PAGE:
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Inverness Picts hold first training session as they look to build on the future


By Andrew Henderson

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Inverness’s newest rugby club held their first training session last Saturday.

The Inverness Picts, the Highlands’ first inclusive club geared towards the LGBT+ community and their allies, persevered through some heavy showers at Bught Park to get the ball rolling.

Inverness Picts held their first ever training session at Bught Park.
Inverness Picts held their first ever training session at Bught Park.

Support came from two other inclusive rugby clubs around Scotland, with two members of the Dunfermline Knights travelling north to take part in the session.

Aberdeen Taexali, who will play Inverness Craig Dunain and Highland’s third team in Caledonia North Four next season, also sent two members along – first team captain Rob Clunas, from Inverness, and head coach Grant Skene who took the session.

The rest were Highlanders who were getting their first introduction to playing rugby.

Although only a couple of people could make it along, that is not unusual for an upstart, and there were plenty more who were interested but could not attend, so Skene was happy with how things went for day one.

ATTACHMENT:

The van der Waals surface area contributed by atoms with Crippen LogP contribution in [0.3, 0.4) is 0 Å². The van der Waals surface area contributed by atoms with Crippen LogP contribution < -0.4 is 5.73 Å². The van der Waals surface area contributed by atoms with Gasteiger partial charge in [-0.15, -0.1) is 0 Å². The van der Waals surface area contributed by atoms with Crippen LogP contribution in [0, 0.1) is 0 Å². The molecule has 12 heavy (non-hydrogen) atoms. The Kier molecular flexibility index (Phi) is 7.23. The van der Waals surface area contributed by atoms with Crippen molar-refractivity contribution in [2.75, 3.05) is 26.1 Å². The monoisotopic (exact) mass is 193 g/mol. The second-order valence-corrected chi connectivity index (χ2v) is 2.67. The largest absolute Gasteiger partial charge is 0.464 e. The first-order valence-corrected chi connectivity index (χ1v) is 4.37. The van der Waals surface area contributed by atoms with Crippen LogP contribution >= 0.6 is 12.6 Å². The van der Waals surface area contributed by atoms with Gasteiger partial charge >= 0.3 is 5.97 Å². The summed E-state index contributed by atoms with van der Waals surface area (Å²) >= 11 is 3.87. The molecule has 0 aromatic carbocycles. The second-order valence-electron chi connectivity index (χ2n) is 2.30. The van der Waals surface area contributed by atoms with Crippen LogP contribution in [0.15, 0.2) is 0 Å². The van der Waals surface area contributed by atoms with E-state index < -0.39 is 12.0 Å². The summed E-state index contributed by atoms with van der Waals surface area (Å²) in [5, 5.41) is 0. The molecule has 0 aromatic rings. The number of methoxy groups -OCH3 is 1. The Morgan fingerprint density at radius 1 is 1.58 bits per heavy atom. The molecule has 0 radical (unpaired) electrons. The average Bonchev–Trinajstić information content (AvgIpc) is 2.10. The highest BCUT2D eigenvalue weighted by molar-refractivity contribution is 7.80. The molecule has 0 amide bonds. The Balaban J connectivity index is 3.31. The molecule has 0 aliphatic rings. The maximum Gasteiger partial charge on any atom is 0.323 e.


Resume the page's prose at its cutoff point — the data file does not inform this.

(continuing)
“When we first started at Aberdeen Taexali, there were four people at the first session, so you have to start from that and build,” Skene said.

“As long as there are people coming down, that’s the most important thing, and then you can get more people involved as you go along.

“There were a couple of new people, so we went through a lot of the basics and they took to it really well.

“I’m really happy with how the session went, we’re starting out from scratch and going from there.”

Inclusive club Inverness Picts are joining the rugby ranks in the Highlands.
Inclusive club Inverness Picts are joining the rugby ranks in the Highlands.

Having seen Taexali’s impact in Aberdeen, Skene is confident the Picts will benefit the LGBT+ community in and around Inverness – and maybe even lead to a Scotland-wide competition.

“We’ve seen how much of a positive thing it can be, it has created a bit of a hub for everyone to come along and it has become a central point,” he added.

“If we can replicate that in Inverness, I think it will be great. It will be really positive for the LGBT+ community in the Highlands.

“Inclusive rugby has become one of the fastest growing sports in Scotland.

“It’s great to see all the different regions of Scotland being covered, and hopefully we will get to a stage where we are able to play each team in proper tournaments. That would be cool.”


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